This is why cryptographers are developing solutions to replace RSA and attain quantum-safe security, that is, cryptographic protocols that are secure against an enemy who has access to a quantum computer. To do so, there exist two main approaches: post-quantum cryptography and quantum key distribution.
How to encrypt information in a world equipped with quantum computers
Post-quantum cryptography maintains the security paradigm based on complexity. One should look for mathematical problems that remain difficult for quantum computers and use them to construct cryptographic protocols, the idea again is that an enemy can hack them only after a ridiculously large amount of time. Researchers are working hard to develop algorithms for post-quantum cryptography. In fact, the National Institute of Standards and Technology (NIST) initiated a process to solicit and evaluate these algorithms, and the chosen candidates were announced in July 2022.
Post-quantum cryptography presents a very strong advantage: it is based on software. It is, therefore, cheap and, more importantly, its integration with existing infrastructures is straightforward, as one only needs to replace the previous protocol, say RSA, by the new one.[Nearly 80,000 readers look to The Conversation France’s newsletter for expert insights into the world’s most pressing issues. Sign up now]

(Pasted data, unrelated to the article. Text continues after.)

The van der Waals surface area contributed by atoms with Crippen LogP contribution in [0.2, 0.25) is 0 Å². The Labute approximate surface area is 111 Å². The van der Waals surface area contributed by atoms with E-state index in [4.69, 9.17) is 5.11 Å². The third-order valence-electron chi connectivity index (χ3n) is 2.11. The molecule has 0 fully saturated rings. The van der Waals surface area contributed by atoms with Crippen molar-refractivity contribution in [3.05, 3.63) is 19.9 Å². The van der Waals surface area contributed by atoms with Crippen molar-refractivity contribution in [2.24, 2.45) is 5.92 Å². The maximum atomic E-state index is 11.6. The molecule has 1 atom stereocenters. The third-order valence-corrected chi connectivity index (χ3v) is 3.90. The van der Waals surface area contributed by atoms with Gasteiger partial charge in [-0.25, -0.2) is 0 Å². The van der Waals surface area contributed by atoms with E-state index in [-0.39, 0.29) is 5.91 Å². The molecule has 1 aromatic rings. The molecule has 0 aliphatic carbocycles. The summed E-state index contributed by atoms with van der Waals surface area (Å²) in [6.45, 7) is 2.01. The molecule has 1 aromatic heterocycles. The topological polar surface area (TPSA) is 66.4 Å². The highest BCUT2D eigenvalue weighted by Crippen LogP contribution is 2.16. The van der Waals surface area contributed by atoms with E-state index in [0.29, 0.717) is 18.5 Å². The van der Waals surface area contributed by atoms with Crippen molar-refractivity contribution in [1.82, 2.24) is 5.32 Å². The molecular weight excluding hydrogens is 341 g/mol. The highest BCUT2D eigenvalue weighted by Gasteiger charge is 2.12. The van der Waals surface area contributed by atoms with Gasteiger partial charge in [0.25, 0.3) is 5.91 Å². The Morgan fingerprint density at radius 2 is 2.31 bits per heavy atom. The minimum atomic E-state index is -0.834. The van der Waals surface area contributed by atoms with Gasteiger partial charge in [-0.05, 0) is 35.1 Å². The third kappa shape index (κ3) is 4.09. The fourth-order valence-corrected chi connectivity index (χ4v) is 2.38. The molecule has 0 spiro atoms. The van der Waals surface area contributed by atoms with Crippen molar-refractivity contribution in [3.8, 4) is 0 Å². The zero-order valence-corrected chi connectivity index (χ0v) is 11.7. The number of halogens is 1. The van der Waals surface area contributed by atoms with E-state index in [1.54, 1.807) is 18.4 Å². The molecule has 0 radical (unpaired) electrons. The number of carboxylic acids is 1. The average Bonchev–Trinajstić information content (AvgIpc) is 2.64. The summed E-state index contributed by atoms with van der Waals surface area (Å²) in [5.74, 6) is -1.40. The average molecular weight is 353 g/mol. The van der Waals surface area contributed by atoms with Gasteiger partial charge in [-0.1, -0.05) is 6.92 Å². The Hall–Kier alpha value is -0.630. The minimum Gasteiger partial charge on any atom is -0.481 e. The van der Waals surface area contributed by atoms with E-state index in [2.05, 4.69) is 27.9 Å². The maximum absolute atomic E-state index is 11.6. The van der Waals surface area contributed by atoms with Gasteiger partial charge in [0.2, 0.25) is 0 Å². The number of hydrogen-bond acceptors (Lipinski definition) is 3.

But post-quantum cryptography also has a clear risk: our confidence in the “hardness” of the chosen algorithms against quantum computers is limited. Here it is important to recall that, strictly speaking, none of the cryptographic protocols based on complexity are proven to be secure. In other words, there is no proof that they cannot be solved efficiently on a classical or quantum computer.
This is the case for factoring: one can’t rule out the discovery of an efficient algorithm for factorization that would enable a classic computer to break down RSA, no quantum computer is required. While unlikely, such a possibility cannot be excluded. In the case of the new algorithms, the evidence of their complexity is much more limited, as they have not yet been intensively tested against smart researchers, much less quantum computers. Indeed, a quantum-safe algorithm proposed in the NIST initiative was later cracked in an hour on a standard PC.